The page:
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Pinterest Rival Fancy Gets Fancier With “Match By Color” Visual Search

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High-end design, fashion and travel-focused Pinterest rival The Fancy is rolling out several new features today, including a new slideshow option, the addition of four more languages, and a new visual search engine that allows users to search for items with similar colors.

The latter addition, which brings to mind the “search by color” feature over on crafty community Etsy or the new color search option on Fab.com, is powered by image recognition technology built by The Fancy itself.

Although some may not be aware, The Fancy was actually born out of CEO Joe Einhorn’s efforts to build an Internet of Things-type company, thingd. The project aimed to crawl the web, identifying images based on text, shape, size and color. By late 2010, thingd had hundreds of millions of items in its database, and was adding more than 2 million objects each week.

With the visual search, The Fancy’s team is able to build on top of their previous knowledge and skill set.

“This is complex, image recognition technology which we built ourselves, and goes back to our roots focusing on the internet of things,” explains Einhorn of the new visual search engine. “During our beta testing we’ve found it a big hit among our users focused on clothing and design.” He also notes that some other shopping sites let you search by keywords (like “blue,” for example) for discovery of similarly colored items, but don’t perform true object recognition to make the matches.

While the focus for the new search option seems to be aimed at improving the shopping experience on the site, the overall goal with visual search’s introduction sounds a lot like what thingd was up to in the past.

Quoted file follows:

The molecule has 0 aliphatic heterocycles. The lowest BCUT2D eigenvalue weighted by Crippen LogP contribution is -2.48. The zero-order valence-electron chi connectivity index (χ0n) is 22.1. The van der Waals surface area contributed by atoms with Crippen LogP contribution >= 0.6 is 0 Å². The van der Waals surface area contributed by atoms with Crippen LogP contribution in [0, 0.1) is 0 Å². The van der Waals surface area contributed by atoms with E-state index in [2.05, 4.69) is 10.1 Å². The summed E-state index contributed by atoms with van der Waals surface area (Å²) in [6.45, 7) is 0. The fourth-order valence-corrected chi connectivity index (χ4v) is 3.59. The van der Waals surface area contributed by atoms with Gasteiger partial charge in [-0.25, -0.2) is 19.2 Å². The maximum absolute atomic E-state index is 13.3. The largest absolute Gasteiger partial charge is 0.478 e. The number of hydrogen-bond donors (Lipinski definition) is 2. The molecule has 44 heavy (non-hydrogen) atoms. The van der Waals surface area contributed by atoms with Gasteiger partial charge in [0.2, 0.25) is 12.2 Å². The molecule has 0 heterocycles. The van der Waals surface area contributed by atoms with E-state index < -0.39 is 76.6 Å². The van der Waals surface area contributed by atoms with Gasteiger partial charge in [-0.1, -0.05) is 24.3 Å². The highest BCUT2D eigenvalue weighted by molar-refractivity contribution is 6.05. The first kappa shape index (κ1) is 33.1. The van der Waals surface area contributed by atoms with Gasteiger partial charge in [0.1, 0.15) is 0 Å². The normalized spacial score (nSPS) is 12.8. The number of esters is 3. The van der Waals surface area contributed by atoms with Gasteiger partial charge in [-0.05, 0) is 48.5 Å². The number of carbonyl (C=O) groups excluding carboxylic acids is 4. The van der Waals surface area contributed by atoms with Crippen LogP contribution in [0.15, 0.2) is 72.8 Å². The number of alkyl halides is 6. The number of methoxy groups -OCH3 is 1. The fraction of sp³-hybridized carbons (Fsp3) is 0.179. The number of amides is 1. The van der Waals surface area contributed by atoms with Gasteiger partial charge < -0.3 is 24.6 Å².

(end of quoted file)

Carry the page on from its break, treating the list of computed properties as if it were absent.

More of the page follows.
“We are trying to create a canonical catalog of things,” says Einhorn. “Each item on Fancy represents an item in the real world. We have various techniques to handle clustering and de-duplication, but, to date, those techniques have involved meta data around the items, not the images themselves…Soon we will be using image matching to help our de-duplication and clustering efforts.”

As for the additional languages, it was a matter of addressing the company’s need to better serve the high fashion community, Einhorn explains. Fancy’s lead investor in its $10 million round came from outside the Valley: PPR, the $25 billion French firm run by Francois Henri-Pinault which owns some of the biggest fashion brands in the world, including Gucci, Bottega Veneta, Yves Saint Laurent and Balenciaga. Today, The Fancy has social commerce integrations installed on the websites for Alexander McQueen, Gucci, Yves Saint Laurent and others. And its user base is global, making additions like French, Italian, Japanese and Chinese, logical next steps.

The company also recently arrived on Android and has now passed half a million members. Since the launch of its commerce platform, which lets merchants post deals directly on The Fancy’s website, over a thousand merchants have signed up and have listed over 500,000 deals. Some are for products as inexpensive as a $5 salt shaker, while others are for pricier items, like a $10,000 watch.

One designer, Jake Frey, was even able to leverage the site to gain attention for his magnetic light switch. After taking off on the site, Frey received a $250,000 angel investment to help start the business.

Einhorn says the site is now on pace to do some 10 million “fancies” (that means hitting the “Fancy it” button – same as “Pin It” on Pinterest) this month and expects to see 15 million next month, based on its current growth curve.

You can see some visual matches for blue jeans here and for a red backpack here.

The Fancy, already has several impressive supporters (e.g., Kanye), as well as board members like Jack Dorsey (Twitter, Square), Chris Hughes (Facebook), Jim Pallotta, and LeRoy Kim (partner at Allen & Co.). The startup’s investor line-up also includes top VCs Marc Andreessen and Ben Horowitz, Allen & Co., General CatalystEsther Dyson, Celtics owner Jim Pallotta, MTV creator Bob Pittman, former eBay COO Maynard WebbEric EisnerJeff Samberg, and Ashton Kutcher.